Lecture by Jackie Skipper given at the Geological Society on 9 January 2013 as part of the 2013 Shell London Lecture series.
Planning for and constructing our built environment and infrastructure for today and for the future is an immensely complex process – but ‘the ground’ is still what keeps our buildings up, and is what we cut or tunnel through to construct roads, train networks, fuel, water and sewage pipelines. We ignore it, and it’s future behaviour at our peril — it can also fail, be washed away, slip, collapse or erode. The ground, in all its complexity, is the geotechnical engineer’s principle raw material, and yet is it usually much less well understood than the concrete or steel used to construct our walls and foundations.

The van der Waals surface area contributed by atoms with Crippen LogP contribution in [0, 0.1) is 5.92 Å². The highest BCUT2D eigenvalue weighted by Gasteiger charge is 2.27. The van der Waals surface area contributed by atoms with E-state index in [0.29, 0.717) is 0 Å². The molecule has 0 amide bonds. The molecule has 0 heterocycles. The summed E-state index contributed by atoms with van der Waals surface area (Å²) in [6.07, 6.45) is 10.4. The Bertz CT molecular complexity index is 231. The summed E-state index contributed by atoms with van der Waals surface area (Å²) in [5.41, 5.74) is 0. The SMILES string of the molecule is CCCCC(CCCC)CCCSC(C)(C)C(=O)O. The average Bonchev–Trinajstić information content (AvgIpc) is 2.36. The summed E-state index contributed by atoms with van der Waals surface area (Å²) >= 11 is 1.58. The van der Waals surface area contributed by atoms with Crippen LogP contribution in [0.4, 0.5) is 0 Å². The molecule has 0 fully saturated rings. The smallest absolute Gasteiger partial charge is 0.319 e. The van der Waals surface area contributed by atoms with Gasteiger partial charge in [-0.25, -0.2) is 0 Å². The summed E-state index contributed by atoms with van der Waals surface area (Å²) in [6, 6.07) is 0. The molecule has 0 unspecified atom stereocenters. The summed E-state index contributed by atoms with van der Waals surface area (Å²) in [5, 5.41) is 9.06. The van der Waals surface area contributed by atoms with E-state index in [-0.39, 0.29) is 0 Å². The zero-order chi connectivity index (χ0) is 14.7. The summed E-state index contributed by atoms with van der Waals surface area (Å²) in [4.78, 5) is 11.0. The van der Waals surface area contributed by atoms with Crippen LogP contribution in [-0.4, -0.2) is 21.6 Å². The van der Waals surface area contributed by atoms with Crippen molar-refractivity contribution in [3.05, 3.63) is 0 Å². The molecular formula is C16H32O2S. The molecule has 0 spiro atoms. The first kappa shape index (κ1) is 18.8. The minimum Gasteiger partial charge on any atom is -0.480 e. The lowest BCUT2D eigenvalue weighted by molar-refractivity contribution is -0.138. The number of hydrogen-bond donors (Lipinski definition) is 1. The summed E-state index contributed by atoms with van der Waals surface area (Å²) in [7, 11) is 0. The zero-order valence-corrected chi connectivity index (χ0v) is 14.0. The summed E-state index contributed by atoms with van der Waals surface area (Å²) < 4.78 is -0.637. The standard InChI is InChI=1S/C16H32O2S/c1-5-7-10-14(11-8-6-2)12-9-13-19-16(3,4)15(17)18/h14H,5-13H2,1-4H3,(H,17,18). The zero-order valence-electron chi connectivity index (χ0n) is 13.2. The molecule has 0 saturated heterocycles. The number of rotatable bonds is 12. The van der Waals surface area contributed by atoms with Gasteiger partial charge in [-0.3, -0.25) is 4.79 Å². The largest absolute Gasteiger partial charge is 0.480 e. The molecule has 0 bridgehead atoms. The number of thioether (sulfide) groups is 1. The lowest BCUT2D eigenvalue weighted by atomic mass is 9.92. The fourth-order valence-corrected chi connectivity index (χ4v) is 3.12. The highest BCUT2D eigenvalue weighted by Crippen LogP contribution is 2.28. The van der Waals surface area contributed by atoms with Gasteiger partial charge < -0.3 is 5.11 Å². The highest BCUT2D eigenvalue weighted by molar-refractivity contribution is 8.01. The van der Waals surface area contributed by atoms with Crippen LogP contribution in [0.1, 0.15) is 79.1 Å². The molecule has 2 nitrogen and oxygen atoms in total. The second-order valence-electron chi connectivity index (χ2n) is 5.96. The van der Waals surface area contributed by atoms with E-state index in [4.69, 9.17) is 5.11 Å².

As engineers plan the shape of our future world, it is clear that we also need to develop the geological skills to reconcile the nature and behaviour of the ground that was deposited millions of years ago with how that same ground is going to behave, not only in relation to our newly constructed built environment, but also in 50, 100, 150 years time.
This talk looks at how the most basic of services that we use every day work in relation to the ground and how developing this infrastructure requires an increasingly sophisticated geological understanding in order to be successful for years to come.